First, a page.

Asakusa, the Gateway to Tōkyō
There is a lot to see and do in Asakusa,
a district northeast of the center
It is very easy to travel between Asakusa and both
of Tōkyō's international airports,
and several places offer budget accommodation.
It is an ideal place to start and end a visit to Japan.
Buy a Pasmo transportation card at the airport, then hop on one of the frequent trains to the Asakusa station. Yes, the large and complicated Tōkyō train and subway system can be intimidating, especially when you have just arrived on a flight lasting ten to twelve hours!
Asakusa is in Taitō-ku or Taitō Ward, north of Akihabara and east of Ueno. Don't get confused, we are headed toward Asakusa, northeast of the center, and not Akasaka, west of the center!
Asakusa's main attraction is the Sensō-ji, a Buddhist temple and surrounding complex that is the most-visited religious site in Japan, and second-most-visited world-wide after the Hindu pilgrimage center of Sabarimala. Sensō-ji's origin goes back to 618 CE.
Asakusa became an entertainment district during the Edo period of 1603-1868, when Japan was ruled by the Tokugawa shōgunate and largely cut off from the outside world. Edo was the name of the largest port city, what later was renamed Tōkyō. The neighboring district of Kuramae housed rice warehouses, and the owners of those warehouses had the disposable wealth to set up theaters and geisha houses in Asakusa.
Japan opened to the outside world when the Emperor returned to power in the Meiji Restoration of 1867-1868, and Asakusa remained an entertainment district into the 20th century.
While the area was heavily damaged during World War II, especially during the incindiary bombing raids of March 1945, the area retains a more traditional atmosphere and a greater concentration of older buildings than the rest of Tōkyō.
Most of the rest of this page is about the places where I stayed. If you already have that figured out, you may want to go ahead and jump to another area of Asakusa.
Where I First Stayed in Asakusa
I flew into Haneda airport and took a train to the Asakusa station. Then I walked west about 500 meters along Kaminarimon-dōri. That's the major street with the Kaminari-mon or Kaminari Gate into the Sensō-ji complex.
I passed the gate and kept going, turning right (north) on the first major cross street, and then left (west) down a narrow street to the Khaosan World Asakusa Ryokan & Hostel, 3-15-1 Nishi Asakusa, Taitō-ku, Tōkyō, 111-0035, +81-(0)3-3843-0153, khaosan-tokyo.com.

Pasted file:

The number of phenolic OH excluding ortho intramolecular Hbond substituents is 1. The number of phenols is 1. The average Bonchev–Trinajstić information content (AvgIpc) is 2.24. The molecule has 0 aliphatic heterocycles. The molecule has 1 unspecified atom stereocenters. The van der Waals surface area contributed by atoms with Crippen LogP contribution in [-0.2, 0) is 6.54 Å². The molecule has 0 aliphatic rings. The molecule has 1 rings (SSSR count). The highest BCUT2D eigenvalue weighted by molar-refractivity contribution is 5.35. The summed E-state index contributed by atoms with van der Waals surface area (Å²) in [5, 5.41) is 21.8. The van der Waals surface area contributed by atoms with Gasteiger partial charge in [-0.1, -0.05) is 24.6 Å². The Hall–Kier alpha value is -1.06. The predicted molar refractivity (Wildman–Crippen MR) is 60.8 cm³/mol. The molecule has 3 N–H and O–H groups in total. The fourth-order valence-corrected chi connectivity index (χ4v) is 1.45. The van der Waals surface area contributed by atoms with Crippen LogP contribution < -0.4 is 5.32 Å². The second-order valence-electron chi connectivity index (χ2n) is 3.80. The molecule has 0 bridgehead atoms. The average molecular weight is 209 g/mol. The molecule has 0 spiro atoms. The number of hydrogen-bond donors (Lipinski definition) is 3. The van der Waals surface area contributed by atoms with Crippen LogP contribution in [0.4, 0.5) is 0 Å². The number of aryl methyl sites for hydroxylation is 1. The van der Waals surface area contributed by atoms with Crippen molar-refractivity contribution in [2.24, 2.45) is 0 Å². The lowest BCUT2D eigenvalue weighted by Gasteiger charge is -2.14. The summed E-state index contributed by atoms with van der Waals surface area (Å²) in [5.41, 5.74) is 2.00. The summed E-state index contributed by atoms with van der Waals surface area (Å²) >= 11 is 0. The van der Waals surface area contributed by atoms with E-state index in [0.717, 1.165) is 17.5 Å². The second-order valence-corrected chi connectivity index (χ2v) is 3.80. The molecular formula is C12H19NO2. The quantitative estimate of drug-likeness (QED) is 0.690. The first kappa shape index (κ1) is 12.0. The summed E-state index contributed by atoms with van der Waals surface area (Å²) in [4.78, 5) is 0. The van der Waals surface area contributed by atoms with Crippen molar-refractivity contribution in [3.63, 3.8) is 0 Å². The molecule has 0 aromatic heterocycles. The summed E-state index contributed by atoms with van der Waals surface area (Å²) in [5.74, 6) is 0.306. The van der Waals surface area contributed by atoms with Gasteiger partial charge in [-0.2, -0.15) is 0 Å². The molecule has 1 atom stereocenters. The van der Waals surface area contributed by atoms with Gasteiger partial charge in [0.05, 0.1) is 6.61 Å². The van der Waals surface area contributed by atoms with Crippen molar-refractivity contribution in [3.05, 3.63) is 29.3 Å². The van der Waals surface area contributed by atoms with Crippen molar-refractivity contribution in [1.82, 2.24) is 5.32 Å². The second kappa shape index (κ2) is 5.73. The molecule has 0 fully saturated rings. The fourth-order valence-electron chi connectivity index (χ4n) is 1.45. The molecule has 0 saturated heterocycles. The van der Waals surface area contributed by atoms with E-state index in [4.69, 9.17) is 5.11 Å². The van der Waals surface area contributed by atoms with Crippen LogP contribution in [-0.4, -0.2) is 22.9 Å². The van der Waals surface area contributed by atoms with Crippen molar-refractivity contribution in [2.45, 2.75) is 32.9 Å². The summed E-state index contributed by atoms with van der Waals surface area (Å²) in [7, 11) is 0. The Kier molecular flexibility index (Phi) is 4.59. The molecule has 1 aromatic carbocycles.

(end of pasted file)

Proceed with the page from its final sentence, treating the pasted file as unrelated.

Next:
Research addresses in advance on Google Maps. Japanese street addresses tend to be fairly meaningless. The non-numerical part will get you to a district, but not necessarily to a specific street. As for the building number, they're assigned by order of construction rather than position along a street.
Later in the trip I went to a kōban, a small police office along a street, asking how to find a specific address. The police officer I asked didn't know, and he took me into the kōban to ask his partner, who was also stumped. They consulted a large book showing addresses and ownership down to a scale of a few meters. After about 15 minutes of research they realized that the address I was looking for was about 50 meters away from the police box where they worked every day.
In the above picture we're looking across the main street and down the narrow side street toward the place where I'm staying. I'll need to go to the corner to cross the main street, then return to that Shintō shrine and go down the side street.
Above is the Khaosan World Asakusa Ryokan and Hostel, on the right with the red sign. Below is the view when I've walked most of the way past it and turned back to look at its entrance. There is an underground parking area entered through this ramp.
Khaosan has several hostel properties across Japan, and multiple ones in the Asakusa area. This one, and I think some of the others in the Asakusa area, are former love hotels.
A love hotel is locally called a rabu hoteru or ラブ ホテル. You can spot them by their distinctive advertising and complex pricing schedule, with the costs for a "rest" of a few hours and an overnight "stay" varying with start time.
Love hotels are designed for romantic trysts. The concept goes back to the early years of the Edo Period, the early 1600s CE. Some inns and teahouses in Edo and Kyōto had specific procedures for discreet entry and exit, sometimes to the extent of excavating tunnels.
After World War II the Occupation forces and the legality of prostitution made these establishments very popular around the Ueno district, just west of Asakusa. Those came to be called tsurekomi yado or "bring-along inns". Prostitution was made illegal and pushed underground in 1958, and the love hotel business boomed.